Am I entitled to pay on days when I do not work?

In certain circumstances, workers have a legal right to pay for time when they do not work. These are absences authorised by statute, such as paid holidays and Statutory Sick Pay.

Your contract of employment may contain clear written terms detailing other authorised absences for which you may be paid. Details will be in your contract, or in the written statement of particulars which sets out your terms and conditions of employment. Your employer must provide you with this written statement within a month of starting work. (From April 2020, your employer will have to give you this statement from the first day of your job.)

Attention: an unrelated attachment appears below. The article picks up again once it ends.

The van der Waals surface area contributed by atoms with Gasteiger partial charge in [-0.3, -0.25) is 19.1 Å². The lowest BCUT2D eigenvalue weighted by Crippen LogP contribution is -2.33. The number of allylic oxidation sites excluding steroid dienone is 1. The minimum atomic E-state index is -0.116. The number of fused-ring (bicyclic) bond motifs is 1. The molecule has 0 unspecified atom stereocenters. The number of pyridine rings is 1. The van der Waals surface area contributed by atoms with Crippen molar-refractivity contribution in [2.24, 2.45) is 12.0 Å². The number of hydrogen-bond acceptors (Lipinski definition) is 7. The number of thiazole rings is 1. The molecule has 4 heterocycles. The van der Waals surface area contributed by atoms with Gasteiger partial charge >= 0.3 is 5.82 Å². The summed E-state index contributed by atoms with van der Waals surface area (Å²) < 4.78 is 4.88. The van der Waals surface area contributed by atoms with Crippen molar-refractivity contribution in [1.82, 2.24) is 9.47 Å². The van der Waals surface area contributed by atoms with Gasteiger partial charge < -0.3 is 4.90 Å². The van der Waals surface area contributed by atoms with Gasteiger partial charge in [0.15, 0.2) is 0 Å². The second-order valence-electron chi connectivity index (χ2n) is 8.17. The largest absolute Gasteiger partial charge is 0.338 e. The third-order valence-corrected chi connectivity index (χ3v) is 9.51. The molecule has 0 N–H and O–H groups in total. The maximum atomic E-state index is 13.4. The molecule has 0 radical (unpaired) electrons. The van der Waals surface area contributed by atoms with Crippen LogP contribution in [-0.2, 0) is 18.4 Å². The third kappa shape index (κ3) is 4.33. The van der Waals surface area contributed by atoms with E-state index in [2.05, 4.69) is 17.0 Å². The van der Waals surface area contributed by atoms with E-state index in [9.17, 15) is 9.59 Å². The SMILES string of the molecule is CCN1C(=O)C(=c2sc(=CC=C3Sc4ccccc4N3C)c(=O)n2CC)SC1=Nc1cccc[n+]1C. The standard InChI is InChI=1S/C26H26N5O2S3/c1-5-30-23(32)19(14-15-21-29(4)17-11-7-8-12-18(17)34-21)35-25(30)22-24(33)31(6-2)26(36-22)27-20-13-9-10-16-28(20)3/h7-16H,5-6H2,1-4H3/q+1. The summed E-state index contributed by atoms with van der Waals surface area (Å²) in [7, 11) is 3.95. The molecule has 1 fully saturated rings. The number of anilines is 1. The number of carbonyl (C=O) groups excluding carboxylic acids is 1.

If a union is recognised where you work, there is likely to be a collective agreement in place containing these details. Ask your union rep if you are not sure.

Some statutory rights give employees the right to take time off work, but not to be paid for it. A good example is the statutory right to reasonable time off to deal with family emergencies.

Other absences count as unauthorised absence. An employer is generally entitled to deduct wages for unauthorised absence.

Note: This content is provided as general background information and should not be taken as legal advice or financial advice for your particular situation. Make sure to get individual advice on your case from your union, a source on our free help page or an independent financial advisor before taking any action.

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